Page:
Norah Jones outdoes herself with modesty

Norah Jones

by Seth Rogovoy

(SCHENECTADY, N.Y., July 1, 2003) – Fourteen million of her debut albums sold. A virtual sweep of the Grammy Awards. And just a little over a year ago, no one in America had even heard of Norah Jones.

It’s almost enough to make you pity her. How could this modest singer of simple, jazzy, folk-pop tunes – most of which she didn’t write – possibly live up to the whirlwind of fame and fortune that has struck her almost like lightning?

One strategy would be to present herself as modestly as possible, befitting the calm feel of the album, “Come Away with Me,” and most of its songs. Avoid any kind of hype or polished stagecraft – any overt attempts to cross over into the pop stardom arena that must be tempting Miss Jones like the devil himself.

The good news is that is exactly what Jones did at Proctor’s Theatre on Monday night, where she and her band did more than just acquit themselves – they outdid themselves.

They certainly outdid the gentle, lazy folk-jazz of “Come Away with Me,” opening up the arrangements of songs from that album, plus a handful of new songs and well-chosen cover tunes, to embrace a wider, American roots music sensibility.

The Norah Jones of “Come Away with Me” may be a wispy bohemian sophisticate with jazz leanings, but in concert she kept reminding the sold-out crowd that, at least musically, she is a soulful child of her native Texas.

Jones kicked off her generous set with a version of Hank Williams’ “Cold, Cold Heart” which proved to be the jazziest, most impressionistic number of the night. You were immediately struck by how much more powerful her voice can be than her previously recorded performances lead you to believe. She was alternately twangy and bluesy, with more depth and range, and she swung every line while accompanying herself on piano with her trademark, uniquely-voiced, gospel block chords.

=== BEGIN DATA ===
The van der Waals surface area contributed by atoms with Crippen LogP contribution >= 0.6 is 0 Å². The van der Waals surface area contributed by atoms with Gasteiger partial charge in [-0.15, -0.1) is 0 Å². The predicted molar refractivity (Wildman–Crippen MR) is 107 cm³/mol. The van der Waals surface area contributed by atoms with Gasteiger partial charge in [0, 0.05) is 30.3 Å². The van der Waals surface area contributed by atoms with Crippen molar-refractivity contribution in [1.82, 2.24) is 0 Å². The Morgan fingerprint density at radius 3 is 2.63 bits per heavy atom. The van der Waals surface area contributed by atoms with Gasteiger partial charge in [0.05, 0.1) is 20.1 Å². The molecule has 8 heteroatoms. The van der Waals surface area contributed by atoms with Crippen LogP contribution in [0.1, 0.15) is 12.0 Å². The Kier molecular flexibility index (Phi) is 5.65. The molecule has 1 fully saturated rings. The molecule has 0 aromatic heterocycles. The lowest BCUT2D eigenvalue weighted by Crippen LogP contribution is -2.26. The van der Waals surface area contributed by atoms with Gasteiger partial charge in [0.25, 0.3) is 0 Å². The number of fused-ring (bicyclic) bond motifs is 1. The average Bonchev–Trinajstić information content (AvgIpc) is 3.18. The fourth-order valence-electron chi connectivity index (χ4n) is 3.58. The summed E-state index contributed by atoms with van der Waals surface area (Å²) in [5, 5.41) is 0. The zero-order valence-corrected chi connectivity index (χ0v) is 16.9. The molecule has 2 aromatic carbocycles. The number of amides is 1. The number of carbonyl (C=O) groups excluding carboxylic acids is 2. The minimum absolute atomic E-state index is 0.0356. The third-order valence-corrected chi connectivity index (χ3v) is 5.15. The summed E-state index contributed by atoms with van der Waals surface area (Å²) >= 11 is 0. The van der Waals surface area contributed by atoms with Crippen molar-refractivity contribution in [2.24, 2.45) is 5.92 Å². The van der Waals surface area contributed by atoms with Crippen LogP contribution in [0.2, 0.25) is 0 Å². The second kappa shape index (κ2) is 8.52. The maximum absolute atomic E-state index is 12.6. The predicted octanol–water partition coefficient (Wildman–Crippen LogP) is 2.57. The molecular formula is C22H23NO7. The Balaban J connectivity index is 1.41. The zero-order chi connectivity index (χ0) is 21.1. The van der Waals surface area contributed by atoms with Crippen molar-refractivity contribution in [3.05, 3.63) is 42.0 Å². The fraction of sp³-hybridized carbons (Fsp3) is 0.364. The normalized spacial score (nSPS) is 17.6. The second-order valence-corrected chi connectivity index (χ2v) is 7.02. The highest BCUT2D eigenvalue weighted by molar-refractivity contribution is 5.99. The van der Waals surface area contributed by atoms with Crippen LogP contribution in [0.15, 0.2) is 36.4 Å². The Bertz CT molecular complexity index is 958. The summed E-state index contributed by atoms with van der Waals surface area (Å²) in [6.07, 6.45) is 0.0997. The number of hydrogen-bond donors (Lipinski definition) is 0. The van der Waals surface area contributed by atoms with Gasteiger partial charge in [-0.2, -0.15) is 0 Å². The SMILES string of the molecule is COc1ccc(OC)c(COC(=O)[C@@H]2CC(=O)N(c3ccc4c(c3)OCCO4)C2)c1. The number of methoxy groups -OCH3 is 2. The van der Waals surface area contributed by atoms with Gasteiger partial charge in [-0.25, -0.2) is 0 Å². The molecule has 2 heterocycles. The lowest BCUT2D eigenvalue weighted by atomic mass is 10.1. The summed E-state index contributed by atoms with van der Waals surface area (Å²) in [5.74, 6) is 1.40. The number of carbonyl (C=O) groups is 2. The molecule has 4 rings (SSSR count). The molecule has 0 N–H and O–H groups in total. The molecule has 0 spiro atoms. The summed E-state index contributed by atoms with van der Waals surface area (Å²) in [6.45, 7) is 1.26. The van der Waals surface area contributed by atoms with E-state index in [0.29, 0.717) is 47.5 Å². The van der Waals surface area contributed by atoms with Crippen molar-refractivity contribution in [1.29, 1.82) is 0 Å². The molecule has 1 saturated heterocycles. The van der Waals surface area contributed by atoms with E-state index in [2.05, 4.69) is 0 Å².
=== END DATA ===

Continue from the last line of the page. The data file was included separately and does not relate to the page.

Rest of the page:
She tackled the very Ray Charles-like gospel soul of Nina Simone’s “Turn Me On,” which featured Kevin Breit on steel guitar. Electric guitarist Adam Levy took “Nightingale” into Jerry Garcia territory, and “One Flight Down” was one of several numbers that evoked the classic soul-folk fusion of Carole King’s “Tapestry.”

If Jones and the band never quite recaptured the creative peak of “Cold, Cold Heart” – they never really attempted any further exploration into jazz, other than Jones’s affecting solo version of Duke Ellington’s “Melancholia” – they put on a fine show anyway by keeping things under control while taking small licenses with familiar and unfamiliar tunes.

Drummer Andrew Borger was the weak link in the group, and he swung a little too energetically on bassist Lee Alexander’s “Feelin’ the Same Way.” The band was more heartfelt on a version of the Everly Brothers’ “Sleepless Nights,” and Jones gave voice to her inner diva on a circular new funk groove, “Morning,” by Levy. And everyone, including terrific opening duo Gillian Welch and David Rawlings, pulled all stops for a curtain-closing version of AC/DC’s rock anthem “Ride On.”

[This review originally appeared in the Berkshire Eagle on July 2, 2003. Copyright Seth Rogovoy 2003. All rights reserved.]

[an error occurred while processing this directive]

To send a message to Seth Rogovoy
content management programming and web design